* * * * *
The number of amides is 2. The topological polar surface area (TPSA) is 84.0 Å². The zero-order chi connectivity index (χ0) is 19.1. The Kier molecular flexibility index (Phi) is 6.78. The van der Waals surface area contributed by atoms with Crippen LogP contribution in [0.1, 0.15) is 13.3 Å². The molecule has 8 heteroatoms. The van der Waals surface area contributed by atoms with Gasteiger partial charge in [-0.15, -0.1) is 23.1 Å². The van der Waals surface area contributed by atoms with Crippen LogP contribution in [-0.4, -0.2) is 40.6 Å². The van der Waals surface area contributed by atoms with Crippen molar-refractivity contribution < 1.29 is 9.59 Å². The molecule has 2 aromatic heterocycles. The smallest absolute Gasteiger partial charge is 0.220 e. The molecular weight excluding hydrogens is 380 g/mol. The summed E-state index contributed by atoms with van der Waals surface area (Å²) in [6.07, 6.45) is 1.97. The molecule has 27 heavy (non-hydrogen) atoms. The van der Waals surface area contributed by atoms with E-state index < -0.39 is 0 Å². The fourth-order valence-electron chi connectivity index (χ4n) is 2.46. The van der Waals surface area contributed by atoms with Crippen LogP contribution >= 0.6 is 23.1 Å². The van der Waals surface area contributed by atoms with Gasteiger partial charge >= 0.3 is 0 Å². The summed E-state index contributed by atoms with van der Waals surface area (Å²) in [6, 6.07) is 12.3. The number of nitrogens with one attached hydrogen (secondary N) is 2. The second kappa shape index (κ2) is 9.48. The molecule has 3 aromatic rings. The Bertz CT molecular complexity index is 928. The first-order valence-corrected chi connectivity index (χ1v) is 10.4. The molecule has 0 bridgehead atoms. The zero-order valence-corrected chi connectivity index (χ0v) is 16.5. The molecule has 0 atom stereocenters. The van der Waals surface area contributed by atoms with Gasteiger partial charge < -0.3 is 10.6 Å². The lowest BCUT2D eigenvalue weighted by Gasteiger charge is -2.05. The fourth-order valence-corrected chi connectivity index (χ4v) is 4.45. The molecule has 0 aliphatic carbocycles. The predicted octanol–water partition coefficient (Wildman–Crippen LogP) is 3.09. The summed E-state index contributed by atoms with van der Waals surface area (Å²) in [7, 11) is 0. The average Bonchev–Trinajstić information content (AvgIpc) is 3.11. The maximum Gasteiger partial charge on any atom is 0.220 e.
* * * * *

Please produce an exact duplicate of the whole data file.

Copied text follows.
The number of amides is 2. The topological polar surface area (TPSA) is 84.0 Å². The zero-order chi connectivity index (χ0) is 19.1. The Kier molecular flexibility index (Phi) is 6.78. The van der Waals surface area contributed by atoms with Crippen LogP contribution in [0.1, 0.15) is 13.3 Å². The molecule has 8 heteroatoms. The van der Waals surface area contributed by atoms with Gasteiger partial charge in [-0.15, -0.1) is 23.1 Å². The van der Waals surface area contributed by atoms with Crippen LogP contribution in [-0.4, -0.2) is 40.6 Å². The van der Waals surface area contributed by atoms with Crippen molar-refractivity contribution < 1.29 is 9.59 Å². The molecule has 2 aromatic heterocycles. The smallest absolute Gasteiger partial charge is 0.220 e. The molecular weight excluding hydrogens is 380 g/mol. The summed E-state index contributed by atoms with van der Waals surface area (Å²) in [6.07, 6.45) is 1.97. The molecule has 27 heavy (non-hydrogen) atoms. The van der Waals surface area contributed by atoms with E-state index < -0.39 is 0 Å². The fourth-order valence-electron chi connectivity index (χ4n) is 2.46. The van der Waals surface area contributed by atoms with Crippen LogP contribution >= 0.6 is 23.1 Å². The van der Waals surface area contributed by atoms with Gasteiger partial charge >= 0.3 is 0 Å². The summed E-state index contributed by atoms with van der Waals surface area (Å²) in [6, 6.07) is 12.3. The number of nitrogens with one attached hydrogen (secondary N) is 2. The second kappa shape index (κ2) is 9.48. The molecule has 3 aromatic rings. The Bertz CT molecular complexity index is 928. The first-order valence-corrected chi connectivity index (χ1v) is 10.4. The molecule has 0 bridgehead atoms. The zero-order valence-corrected chi connectivity index (χ0v) is 16.5. The molecule has 0 atom stereocenters. The van der Waals surface area contributed by atoms with Gasteiger partial charge < -0.3 is 10.6 Å². The lowest BCUT2D eigenvalue weighted by Gasteiger charge is -2.05. The fourth-order valence-corrected chi connectivity index (χ4v) is 4.45. The molecule has 0 aliphatic carbocycles. The predicted octanol–water partition coefficient (Wildman–Crippen LogP) is 3.09. The summed E-state index contributed by atoms with van der Waals surface area (Å²) in [7, 11) is 0. The average Bonchev–Trinajstić information content (AvgIpc) is 3.11. The maximum Gasteiger partial charge on any atom is 0.220 e.